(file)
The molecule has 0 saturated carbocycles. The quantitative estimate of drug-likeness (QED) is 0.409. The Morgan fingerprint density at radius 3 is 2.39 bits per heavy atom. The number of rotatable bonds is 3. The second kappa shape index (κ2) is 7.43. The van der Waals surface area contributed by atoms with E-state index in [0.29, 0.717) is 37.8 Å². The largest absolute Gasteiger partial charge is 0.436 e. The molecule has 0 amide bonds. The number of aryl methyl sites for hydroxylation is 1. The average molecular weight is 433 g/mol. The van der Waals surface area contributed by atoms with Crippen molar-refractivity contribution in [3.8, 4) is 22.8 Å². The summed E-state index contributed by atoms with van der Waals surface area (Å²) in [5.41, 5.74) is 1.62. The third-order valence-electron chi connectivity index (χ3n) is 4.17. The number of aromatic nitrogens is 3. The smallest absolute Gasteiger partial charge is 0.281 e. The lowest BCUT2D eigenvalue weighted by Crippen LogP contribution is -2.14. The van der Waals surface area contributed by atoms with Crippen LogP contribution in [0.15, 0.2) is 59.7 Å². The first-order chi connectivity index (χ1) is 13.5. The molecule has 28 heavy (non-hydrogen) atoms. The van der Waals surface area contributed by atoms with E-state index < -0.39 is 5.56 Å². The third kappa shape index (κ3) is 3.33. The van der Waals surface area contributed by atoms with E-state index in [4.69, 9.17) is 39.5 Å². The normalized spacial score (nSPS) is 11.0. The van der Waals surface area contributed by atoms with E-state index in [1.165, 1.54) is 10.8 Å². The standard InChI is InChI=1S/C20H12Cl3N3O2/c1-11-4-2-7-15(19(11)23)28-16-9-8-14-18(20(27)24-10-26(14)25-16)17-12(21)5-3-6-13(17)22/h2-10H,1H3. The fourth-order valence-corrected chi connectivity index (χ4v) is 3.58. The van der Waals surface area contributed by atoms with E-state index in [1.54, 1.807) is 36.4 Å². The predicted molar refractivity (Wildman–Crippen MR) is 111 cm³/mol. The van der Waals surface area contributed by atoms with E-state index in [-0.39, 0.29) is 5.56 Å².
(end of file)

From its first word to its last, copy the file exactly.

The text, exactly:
The molecule has 0 saturated carbocycles. The quantitative estimate of drug-likeness (QED) is 0.409. The Morgan fingerprint density at radius 3 is 2.39 bits per heavy atom. The number of rotatable bonds is 3. The second kappa shape index (κ2) is 7.43. The van der Waals surface area contributed by atoms with E-state index in [0.29, 0.717) is 37.8 Å². The largest absolute Gasteiger partial charge is 0.436 e. The molecule has 0 amide bonds. The number of aryl methyl sites for hydroxylation is 1. The average molecular weight is 433 g/mol. The van der Waals surface area contributed by atoms with Crippen molar-refractivity contribution in [3.8, 4) is 22.8 Å². The summed E-state index contributed by atoms with van der Waals surface area (Å²) in [5.41, 5.74) is 1.62. The third-order valence-electron chi connectivity index (χ3n) is 4.17. The number of aromatic nitrogens is 3. The smallest absolute Gasteiger partial charge is 0.281 e. The lowest BCUT2D eigenvalue weighted by Crippen LogP contribution is -2.14. The van der Waals surface area contributed by atoms with Crippen LogP contribution in [0.15, 0.2) is 59.7 Å². The first-order chi connectivity index (χ1) is 13.5. The molecule has 28 heavy (non-hydrogen) atoms. The van der Waals surface area contributed by atoms with E-state index < -0.39 is 5.56 Å². The third kappa shape index (κ3) is 3.33. The van der Waals surface area contributed by atoms with E-state index in [4.69, 9.17) is 39.5 Å². The normalized spacial score (nSPS) is 11.0. The van der Waals surface area contributed by atoms with E-state index in [1.165, 1.54) is 10.8 Å². The standard InChI is InChI=1S/C20H12Cl3N3O2/c1-11-4-2-7-15(19(11)23)28-16-9-8-14-18(20(27)24-10-26(14)25-16)17-12(21)5-3-6-13(17)22/h2-10H,1H3. The fourth-order valence-corrected chi connectivity index (χ4v) is 3.58. The van der Waals surface area contributed by atoms with E-state index in [1.54, 1.807) is 36.4 Å². The predicted molar refractivity (Wildman–Crippen MR) is 111 cm³/mol. The van der Waals surface area contributed by atoms with E-state index in [-0.39, 0.29) is 5.56 Å².